Remember when Tyreke Evans came out of Memphis and immediately took the NBA by storm, joining Michael Jordan, Oscar Robertson and LeBron James as one of four players in the history of the game to average at least 20 points, five rebounds and five assists per game as a rookie?
Evans certainly hopes that 30 teams do when they're thinking about offering him a big contract this offseason. He'd probably like them to forget that he's declined since then, failing to live up to the massive expectations his first campaign set forth.
Regardless, Evans is 23 years old and won't turn 24 until just before the start of the 2013-14 campaign. He has plenty of time to fulfill all his unrealized potential.
It's just a matter of where he'll do so.
These five teams present the best landing spots for the restricted free agent, with the Milwaukee Bucks, San Antonio Spurs, Phoenix Suns and Portland Trail Blazers falling just shy of that "best" designation for various reasons.
Where do you think Evans will land?
Note: All contract information comes from Spotrac.com.
Tyreke Evans is a free agent, one who can make a decidedly positive impact on any team once he lands in the right situation. The Atlanta Hawks have more money to spend than any other organization in the NBA, and they're basically working with a tabula rasa.
Just like with every other big name, Atlanta is inevitably going to be linked with Evans.
Al Horford, John Jenkins and Lou Williams are the only players with guaranteed contracts, so general manager Danny Ferry can target whomever he wants and shape this team in a never-ending multitude of ways. The beauty of what he's working with is that Williams is best served as a guard off the bench, Jenkins isn't ready to move into the starting five and Horford is versatile enough to play with anyone in any way.
See? Tabula rasa.
In the past, Atlanta's modus operandi (apparently I'm in a Latin mood) has been to surround Horford with three-point shooters, running plenty of pick-and-rolls and curling shooters around a bunch of screens to free them on the perimeter.
Signing Evans would be a clear-cut indication that new head coach Mike Budenholzer is planning on running a very different system, as the dynamic guard's jumper is notoriously nonexistent. At this point, it seems like he could practice it ad infinitum, and it still wouldn't matter.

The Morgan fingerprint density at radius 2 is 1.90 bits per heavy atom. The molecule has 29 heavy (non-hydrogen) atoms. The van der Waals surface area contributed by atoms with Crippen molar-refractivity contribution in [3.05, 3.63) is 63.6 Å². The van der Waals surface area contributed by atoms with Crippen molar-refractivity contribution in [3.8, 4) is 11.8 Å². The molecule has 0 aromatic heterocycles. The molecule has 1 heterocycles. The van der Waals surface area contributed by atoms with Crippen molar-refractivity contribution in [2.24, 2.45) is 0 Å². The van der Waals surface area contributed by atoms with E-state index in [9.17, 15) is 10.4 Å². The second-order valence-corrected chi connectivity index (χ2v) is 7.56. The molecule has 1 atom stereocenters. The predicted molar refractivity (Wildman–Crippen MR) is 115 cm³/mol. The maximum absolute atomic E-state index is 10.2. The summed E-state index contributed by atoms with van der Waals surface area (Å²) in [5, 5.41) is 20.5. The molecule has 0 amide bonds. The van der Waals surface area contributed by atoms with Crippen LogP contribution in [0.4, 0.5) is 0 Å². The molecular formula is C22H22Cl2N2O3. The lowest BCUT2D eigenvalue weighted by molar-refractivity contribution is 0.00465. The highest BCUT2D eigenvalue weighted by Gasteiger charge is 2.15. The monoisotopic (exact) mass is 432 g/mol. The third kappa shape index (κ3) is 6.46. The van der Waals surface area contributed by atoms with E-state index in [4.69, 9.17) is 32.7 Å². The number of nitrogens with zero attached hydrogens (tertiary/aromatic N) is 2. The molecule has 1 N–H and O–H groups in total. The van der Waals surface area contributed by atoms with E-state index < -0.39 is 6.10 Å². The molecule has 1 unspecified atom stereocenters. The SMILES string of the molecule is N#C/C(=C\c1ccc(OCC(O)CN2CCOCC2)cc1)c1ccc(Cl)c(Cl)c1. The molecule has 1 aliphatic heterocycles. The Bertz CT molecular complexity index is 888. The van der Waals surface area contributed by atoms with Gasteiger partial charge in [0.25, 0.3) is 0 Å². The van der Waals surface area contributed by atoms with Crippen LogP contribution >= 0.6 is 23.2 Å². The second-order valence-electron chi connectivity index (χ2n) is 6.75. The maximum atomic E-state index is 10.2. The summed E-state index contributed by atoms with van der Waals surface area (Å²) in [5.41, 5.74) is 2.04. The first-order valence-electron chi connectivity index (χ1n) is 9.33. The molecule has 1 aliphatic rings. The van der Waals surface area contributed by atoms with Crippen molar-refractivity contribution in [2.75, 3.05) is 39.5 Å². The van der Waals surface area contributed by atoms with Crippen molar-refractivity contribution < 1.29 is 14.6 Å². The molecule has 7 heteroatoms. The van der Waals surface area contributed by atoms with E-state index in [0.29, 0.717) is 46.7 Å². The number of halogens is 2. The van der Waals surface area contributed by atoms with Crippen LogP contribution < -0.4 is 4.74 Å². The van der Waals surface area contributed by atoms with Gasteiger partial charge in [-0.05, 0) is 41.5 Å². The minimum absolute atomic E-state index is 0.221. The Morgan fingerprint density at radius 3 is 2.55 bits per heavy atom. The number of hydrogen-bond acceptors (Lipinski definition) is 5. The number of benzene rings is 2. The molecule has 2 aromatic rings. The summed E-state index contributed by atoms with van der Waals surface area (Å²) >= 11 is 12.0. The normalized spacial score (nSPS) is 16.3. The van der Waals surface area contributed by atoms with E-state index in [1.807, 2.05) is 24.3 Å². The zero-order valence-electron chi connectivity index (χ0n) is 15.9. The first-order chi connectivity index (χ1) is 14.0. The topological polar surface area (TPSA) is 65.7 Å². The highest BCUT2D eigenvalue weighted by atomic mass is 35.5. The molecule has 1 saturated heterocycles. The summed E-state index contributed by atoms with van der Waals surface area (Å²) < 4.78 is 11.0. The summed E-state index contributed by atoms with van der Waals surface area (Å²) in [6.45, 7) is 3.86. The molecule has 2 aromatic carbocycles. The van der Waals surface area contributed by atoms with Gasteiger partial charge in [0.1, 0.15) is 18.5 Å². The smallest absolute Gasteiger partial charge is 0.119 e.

If Evans is brought aboard, it signals that Budenholzer wants this offense to revolve around players slashing to the basket and rely on Horford to spread the court. And Ferry would still have enough money to play with that he can surround the Evans-Horford pairing with the proper personnel.
Who knows? Maybe they could even manage to pull off a massive coup d'état and overthrow the current power structure in the NBA.
Now that I'm in French mode, it's time to move on to the next location.
The Dallas Mavericks have been searching for a franchise point guard without success over the last few years.
Jason Kidd was the stopgap and even helped win a championship before departing for the Big Apple, but Steve Nash was the last franchise floor general that the organization has employed. The Mavs targeted Deron Williams last offseason but to no avail.
This offseason, Chris Paul will be the primary free-agent target at point guard, but it's highly unlikely he'll leave the Los Angeles Clippers unless he's going to the Atlanta Hawks or Houston Rockets to play alongside Dwight Howard.
That inevitably leaves Dallas scrambling for options.
Although Evans has played less and less at the 1 as his career has progressed, he's still more than capable of lining up at point guard, and he'd thrive driving into the lane once Dirk Nowitzki has drawn the trees outside of the paint.
DeMarcus Cousins' range was improving for the Sacramento Kings, but Evans has yet to play with a big man who can consistently spread out the defense and marginalize a shot-blocker's impact at the rim. That would do wonders for his game, considering so much of his offensive impact comes right near the basket.